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Mid-Eastern Davos – questions for East and West
22.05.07
MOSCOW. (RIA Novosti political commentator Marianna Belenkaya) –

“Putting Diversity to Work” was the motto of the World Economic Forum on the Middle East held in Jordan from May 18 to May 20. The issue is topical for the region and the rest of the world.
This forum is a unique phenomenon for the Middle East against the background of regional crises (conflicts in Iraq and Lebanon, and the Palestinian-Israeli confrontation). Traditionally, it gathers more than a thousand participants. Many of them have opposing views on the developments in the region – Iranians and Israelis, Sunnis and Shiites, radical religious figures and advocates of secular government, political ÊmigrÊs and representative of regional political elites. Discussions at this forum are unusually open. Although they do not produce shared conclusions and the ideas voiced often remain only on paper, no other event reflects so vividly all regional problems and life in the Middle East.
The forum embraces a wide range of problems – from destinies of young people and prospects of economic development to the environment and resolution of regional problems. This year, regardless of the agenda, all debates boiled down to the conclusion that stability and prosperity are only possible in the Middle East if all elements of regional diversity are in harmony rather than in conflict.
Organizers of the Mid-Eastern Davos have concentrated on cooperation – between developing and industrialized countries, Muslims and Christians and East and West.
During one of the forum’s numerous discussions, Iranian analyst and representative of the International Crisis Group Karim Sadjadpour pointed out that changes in the region’s socio-economic and political life should be a concern for both the Middle East and the West. After all, about 20 million Muslims live in Western countries.
The educated part of the Muslim Diaspora in the West has enough opportunities to exert considerable influence on Western public opinion and politics. It is no secret that the Muslims living in the West are the most enthusiastic supporters of political and economic reforms in their former home countries.
It is not even necessary to belong to the intellectual elite in order to influence policy in the West. The growth of the Muslim Diaspora leads to tangible changes in the foreign and home policies of many states. It transpires that challenges in the East are relevant for the West in many respects. One of the recent debates was entitled “Islam, Identity and Integration: The Search for Harmony.” Endeavoring to reconcile the Western and Muslim ways of life shapes the reality of societies in the Middle East, as well as Muslim communities in Europe and the United States. This title sums up the gist of the discussion.
Participants in the forum also discussed Western representatives in the East. For example, Queen of Jordan Rania offered Western multinationals to act as ambassadors of multiculturalism. In her opinion, businessmen working in the Middle East are much better versed in regional realities than many Western politicians. If business can take the lead in pushing for multicultural understanding they will not only do a moral thing, observed Her Majesty, but they are better positioned to increase their profits in a world where multiculturalism is an essential part of doing business and caters to a globalized customer base.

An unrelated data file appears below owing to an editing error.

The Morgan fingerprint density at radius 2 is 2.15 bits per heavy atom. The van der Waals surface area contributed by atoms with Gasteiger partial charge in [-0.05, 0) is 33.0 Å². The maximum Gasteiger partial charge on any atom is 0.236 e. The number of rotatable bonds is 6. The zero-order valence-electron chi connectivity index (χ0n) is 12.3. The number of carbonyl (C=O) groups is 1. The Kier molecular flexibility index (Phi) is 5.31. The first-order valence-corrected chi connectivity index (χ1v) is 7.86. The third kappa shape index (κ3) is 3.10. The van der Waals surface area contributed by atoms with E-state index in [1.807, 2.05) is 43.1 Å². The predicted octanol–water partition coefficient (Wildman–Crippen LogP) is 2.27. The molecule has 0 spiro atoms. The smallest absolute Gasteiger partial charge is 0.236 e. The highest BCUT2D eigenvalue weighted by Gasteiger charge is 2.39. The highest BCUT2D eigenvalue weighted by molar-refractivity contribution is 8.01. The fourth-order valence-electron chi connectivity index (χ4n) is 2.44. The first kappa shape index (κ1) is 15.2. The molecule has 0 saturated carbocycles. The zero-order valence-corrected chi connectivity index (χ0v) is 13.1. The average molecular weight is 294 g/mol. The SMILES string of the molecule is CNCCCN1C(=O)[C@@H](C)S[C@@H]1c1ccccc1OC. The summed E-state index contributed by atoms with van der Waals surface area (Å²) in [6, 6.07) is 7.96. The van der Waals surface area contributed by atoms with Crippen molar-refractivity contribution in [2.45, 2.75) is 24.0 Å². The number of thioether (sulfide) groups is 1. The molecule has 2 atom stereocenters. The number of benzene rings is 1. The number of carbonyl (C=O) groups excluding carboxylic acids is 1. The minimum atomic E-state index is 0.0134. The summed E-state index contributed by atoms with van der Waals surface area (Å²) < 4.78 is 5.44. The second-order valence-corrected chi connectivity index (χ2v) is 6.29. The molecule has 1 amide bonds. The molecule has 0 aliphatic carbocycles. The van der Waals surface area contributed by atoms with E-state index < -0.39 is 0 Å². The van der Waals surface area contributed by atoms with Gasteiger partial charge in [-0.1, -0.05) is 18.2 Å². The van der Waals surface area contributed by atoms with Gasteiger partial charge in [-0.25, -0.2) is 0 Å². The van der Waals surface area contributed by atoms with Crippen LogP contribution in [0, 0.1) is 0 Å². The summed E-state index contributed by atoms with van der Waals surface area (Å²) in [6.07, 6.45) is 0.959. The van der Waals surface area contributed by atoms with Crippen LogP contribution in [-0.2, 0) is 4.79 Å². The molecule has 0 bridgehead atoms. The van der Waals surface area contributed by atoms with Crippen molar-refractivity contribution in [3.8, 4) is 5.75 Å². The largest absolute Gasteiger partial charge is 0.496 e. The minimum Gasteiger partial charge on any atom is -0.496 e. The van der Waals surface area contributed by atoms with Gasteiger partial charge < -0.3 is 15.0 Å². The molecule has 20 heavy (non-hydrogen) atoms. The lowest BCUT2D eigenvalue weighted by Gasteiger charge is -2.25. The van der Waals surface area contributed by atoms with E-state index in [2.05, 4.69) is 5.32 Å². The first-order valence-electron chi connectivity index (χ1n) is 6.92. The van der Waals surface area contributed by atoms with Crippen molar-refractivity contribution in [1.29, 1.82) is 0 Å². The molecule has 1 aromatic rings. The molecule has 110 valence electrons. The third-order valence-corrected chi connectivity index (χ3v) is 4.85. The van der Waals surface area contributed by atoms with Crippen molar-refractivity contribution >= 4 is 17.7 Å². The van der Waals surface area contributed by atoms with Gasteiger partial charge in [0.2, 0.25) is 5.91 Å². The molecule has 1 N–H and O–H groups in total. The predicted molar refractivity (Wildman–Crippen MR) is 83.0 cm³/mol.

Indeed, regional conflicts do not promote stable operation of multinationals. It would be more effective if Israel were openly cooperating with the Gulf countries, American companies functioned normally in Iran, and if Iraq were a safe place to work. This boils down to the concept of a new Middle East that was broadly discussed in mid-1990s, when the peaceful process in the region was the most successful. But it has remained on paper. It is no accident that one of the discussions at the Jordan forum was entitled “A new Middle East – Is It Possible?”
This idea implies not only peaceful coexistence in the region but also its modernization.
This is exactly what King Abdullah II of Jordan spoke about in his opening speech at the forum. He urged the participants to think about the region’s future and its preparation for the day that would come after peace was established. When this happens, the Middle East will face other major issues – how to manage limited water resources, improve infrastructure and find jobs for the 200 million people under the age of 24 in Arab countries.
As it follows from the forum’s debates, the region’s countries and outside forces are equally responsible for the resolution of these problems. Stability and economic development in the Middle East cannot be reached without concerted effort, especially considering that regional events have repercussions all over the world – in the West, Russia, Africa and South East Asia.

The opinions expressed in this article are the author's and do not necessarily represent those of RIA Novosti. -0-